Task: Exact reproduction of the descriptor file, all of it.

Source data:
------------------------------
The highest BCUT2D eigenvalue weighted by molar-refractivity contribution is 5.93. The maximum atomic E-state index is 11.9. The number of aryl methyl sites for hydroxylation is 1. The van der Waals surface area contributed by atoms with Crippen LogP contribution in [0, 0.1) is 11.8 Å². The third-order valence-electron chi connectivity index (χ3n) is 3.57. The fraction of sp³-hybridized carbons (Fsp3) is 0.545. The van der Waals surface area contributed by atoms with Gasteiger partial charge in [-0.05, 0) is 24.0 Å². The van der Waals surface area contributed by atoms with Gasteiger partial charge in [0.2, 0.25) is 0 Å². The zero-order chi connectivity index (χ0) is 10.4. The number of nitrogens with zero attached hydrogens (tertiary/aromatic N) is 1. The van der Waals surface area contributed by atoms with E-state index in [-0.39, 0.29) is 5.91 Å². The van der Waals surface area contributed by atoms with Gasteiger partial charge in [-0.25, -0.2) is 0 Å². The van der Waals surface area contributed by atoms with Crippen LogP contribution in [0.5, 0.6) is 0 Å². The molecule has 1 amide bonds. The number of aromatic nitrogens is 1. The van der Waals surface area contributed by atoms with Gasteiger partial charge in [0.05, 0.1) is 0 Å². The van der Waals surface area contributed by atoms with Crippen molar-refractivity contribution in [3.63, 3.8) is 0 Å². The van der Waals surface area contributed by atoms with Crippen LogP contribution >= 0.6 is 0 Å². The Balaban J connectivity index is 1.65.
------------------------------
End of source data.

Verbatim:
The highest BCUT2D eigenvalue weighted by molar-refractivity contribution is 5.93. The maximum atomic E-state index is 11.9. The number of aryl methyl sites for hydroxylation is 1. The van der Waals surface area contributed by atoms with Crippen LogP contribution in [0, 0.1) is 11.8 Å². The third-order valence-electron chi connectivity index (χ3n) is 3.57. The fraction of sp³-hybridized carbons (Fsp3) is 0.545. The van der Waals surface area contributed by atoms with Gasteiger partial charge in [-0.05, 0) is 24.0 Å². The van der Waals surface area contributed by atoms with Gasteiger partial charge in [0.2, 0.25) is 0 Å². The zero-order chi connectivity index (χ0) is 10.4. The number of nitrogens with zero attached hydrogens (tertiary/aromatic N) is 1. The van der Waals surface area contributed by atoms with E-state index in [-0.39, 0.29) is 5.91 Å². The van der Waals surface area contributed by atoms with Gasteiger partial charge in [-0.25, -0.2) is 0 Å². The van der Waals surface area contributed by atoms with Crippen LogP contribution in [0.5, 0.6) is 0 Å². The molecule has 1 amide bonds. The number of aromatic nitrogens is 1. The van der Waals surface area contributed by atoms with Gasteiger partial charge in [0.05, 0.1) is 0 Å². The van der Waals surface area contributed by atoms with Crippen molar-refractivity contribution in [3.63, 3.8) is 0 Å². The van der Waals surface area contributed by atoms with Crippen LogP contribution >= 0.6 is 0 Å². The Balaban J connectivity index is 1.65.